As Rice University celebrates its 100th birthday today, the university wraps up its centennial video series with one of the most important events in the school’s history: the Nobel Prize-winning discovery of carbon 60, or buckyballs.
The Royal Swedish Academy of Sciences awarded the Nobel Prize in Chemistry in 1996 to Rice professors Robert Curl and Richard Smalley and British scientist Harold Kroto for the 1985 discovery of carbon 60, which Smalley named buckminsterfullerenes. Carbon 60 is the third molecular form of carbon behind diamonds and graphite. Each spherical carbon 60 molecule contains 60 atoms of carbon arranged in hexagons and pentagons that resemble both a soccer ball and the geodesic dome created by famed architect Buckminster Fuller.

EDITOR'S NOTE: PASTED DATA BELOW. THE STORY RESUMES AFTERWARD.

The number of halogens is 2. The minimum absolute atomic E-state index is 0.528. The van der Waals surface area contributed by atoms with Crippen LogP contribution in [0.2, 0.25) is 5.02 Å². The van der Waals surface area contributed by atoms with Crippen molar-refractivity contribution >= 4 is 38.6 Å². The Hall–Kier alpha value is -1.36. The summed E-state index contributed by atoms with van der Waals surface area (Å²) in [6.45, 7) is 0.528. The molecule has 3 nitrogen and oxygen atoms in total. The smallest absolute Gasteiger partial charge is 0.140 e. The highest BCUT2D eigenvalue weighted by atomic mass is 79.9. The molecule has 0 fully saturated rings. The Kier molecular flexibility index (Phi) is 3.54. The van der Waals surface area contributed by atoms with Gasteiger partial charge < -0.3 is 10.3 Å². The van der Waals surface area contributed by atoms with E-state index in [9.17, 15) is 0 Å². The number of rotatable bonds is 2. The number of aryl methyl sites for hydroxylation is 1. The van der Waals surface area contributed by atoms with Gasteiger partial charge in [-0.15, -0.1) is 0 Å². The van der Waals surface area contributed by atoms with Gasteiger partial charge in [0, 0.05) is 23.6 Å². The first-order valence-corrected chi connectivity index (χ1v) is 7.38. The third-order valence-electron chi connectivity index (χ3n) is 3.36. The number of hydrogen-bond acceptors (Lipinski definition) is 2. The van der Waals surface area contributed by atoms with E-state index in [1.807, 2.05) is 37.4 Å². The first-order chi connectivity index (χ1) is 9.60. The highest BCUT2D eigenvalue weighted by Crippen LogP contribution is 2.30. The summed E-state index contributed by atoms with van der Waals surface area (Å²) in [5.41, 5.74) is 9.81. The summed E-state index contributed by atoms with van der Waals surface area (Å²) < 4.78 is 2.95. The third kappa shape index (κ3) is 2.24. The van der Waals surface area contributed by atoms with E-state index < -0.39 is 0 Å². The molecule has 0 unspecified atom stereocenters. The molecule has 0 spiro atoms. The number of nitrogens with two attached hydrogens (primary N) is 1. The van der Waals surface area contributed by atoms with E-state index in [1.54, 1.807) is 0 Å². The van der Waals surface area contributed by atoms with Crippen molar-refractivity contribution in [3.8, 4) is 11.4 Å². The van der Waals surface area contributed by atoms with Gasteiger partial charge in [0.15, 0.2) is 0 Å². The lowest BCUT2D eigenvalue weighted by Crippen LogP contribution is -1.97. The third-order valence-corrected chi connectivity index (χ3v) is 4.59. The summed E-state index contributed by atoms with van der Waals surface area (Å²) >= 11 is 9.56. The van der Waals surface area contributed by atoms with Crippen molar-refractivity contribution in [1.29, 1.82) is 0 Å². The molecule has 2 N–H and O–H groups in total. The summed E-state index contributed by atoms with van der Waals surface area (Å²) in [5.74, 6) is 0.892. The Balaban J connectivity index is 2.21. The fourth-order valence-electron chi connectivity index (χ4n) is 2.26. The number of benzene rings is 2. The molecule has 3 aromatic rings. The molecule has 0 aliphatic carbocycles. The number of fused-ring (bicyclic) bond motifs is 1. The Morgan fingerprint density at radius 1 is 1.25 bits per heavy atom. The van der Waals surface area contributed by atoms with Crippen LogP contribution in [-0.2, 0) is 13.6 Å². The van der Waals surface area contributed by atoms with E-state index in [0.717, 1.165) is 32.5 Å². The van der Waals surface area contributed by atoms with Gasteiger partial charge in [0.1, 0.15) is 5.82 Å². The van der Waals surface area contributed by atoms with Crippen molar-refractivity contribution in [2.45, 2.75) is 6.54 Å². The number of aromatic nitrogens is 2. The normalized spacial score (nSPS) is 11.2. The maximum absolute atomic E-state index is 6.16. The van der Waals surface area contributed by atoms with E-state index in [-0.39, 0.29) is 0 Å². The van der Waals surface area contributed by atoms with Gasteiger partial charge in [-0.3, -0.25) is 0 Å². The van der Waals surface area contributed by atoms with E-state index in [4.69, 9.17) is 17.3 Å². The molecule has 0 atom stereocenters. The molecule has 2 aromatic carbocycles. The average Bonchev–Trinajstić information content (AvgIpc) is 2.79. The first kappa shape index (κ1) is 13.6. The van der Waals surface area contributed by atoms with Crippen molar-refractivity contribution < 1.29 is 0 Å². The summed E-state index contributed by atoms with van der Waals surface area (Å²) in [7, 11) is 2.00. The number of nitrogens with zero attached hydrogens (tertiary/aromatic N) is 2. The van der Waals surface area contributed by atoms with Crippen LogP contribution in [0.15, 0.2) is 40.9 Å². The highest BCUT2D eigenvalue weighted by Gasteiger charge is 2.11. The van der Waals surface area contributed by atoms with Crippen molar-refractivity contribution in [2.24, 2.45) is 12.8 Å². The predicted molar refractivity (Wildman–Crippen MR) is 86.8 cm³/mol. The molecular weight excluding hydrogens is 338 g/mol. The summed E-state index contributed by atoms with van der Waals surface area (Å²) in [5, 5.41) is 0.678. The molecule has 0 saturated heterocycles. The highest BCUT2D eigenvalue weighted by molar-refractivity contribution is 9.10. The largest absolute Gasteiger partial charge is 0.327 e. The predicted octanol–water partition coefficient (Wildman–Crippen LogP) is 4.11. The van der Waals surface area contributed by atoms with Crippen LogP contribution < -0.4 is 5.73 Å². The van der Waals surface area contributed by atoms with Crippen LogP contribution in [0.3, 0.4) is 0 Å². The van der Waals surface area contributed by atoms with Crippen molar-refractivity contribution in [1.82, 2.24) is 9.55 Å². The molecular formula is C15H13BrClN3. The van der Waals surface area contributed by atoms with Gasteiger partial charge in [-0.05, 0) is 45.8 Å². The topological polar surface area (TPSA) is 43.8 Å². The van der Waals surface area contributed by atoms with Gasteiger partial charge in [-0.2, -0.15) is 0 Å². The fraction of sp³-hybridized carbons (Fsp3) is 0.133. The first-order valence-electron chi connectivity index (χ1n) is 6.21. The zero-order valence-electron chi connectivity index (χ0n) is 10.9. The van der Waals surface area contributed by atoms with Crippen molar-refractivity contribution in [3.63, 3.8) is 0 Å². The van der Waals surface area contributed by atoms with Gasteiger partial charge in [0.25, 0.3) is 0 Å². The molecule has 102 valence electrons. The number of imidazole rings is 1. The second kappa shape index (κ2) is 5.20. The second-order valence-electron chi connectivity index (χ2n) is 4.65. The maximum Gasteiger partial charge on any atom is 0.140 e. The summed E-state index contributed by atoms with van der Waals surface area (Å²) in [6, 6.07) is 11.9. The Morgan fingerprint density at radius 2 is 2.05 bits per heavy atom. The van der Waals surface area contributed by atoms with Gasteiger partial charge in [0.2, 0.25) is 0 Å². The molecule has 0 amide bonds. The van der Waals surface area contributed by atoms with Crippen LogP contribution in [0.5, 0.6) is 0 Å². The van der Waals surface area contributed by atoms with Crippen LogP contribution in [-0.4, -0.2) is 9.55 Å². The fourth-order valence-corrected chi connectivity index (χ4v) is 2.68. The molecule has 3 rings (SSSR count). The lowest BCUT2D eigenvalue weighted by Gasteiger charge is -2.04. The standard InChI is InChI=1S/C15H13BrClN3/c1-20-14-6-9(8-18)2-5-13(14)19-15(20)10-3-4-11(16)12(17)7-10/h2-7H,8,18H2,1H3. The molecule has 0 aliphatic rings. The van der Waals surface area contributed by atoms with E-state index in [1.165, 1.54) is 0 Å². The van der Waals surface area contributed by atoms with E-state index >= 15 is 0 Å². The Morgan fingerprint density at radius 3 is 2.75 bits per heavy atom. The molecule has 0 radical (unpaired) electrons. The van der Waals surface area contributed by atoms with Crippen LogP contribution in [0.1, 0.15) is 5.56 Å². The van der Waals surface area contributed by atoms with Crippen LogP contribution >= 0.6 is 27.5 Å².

Buckminsterfullerenes are extraordinarily stable and impervious to radiation and chemical destruction. The buckyball discovery helped launch the field of nanotechnology, and the molecules have been used to create new superstrong yet light materials and new drug-delivery systems.
Working with Centennial Historian Melissa Kean, video producer Brandon Martin sat down with Curl to talk about winning the Nobel Prize. Smalley passed away from cancer in the fall of 2005. For more information on Rice’s history, visit Kean’s blog at www.ricehistorycorner.com.
To help celebrate the university’s centennial, Rice University began exploring the school’s unique history in February with weekly videos. To see other stories in the 28-part centennial video series, go to www.youtube.com/playlist?list=PL60D6D71E71B66B3D&feature=plcp.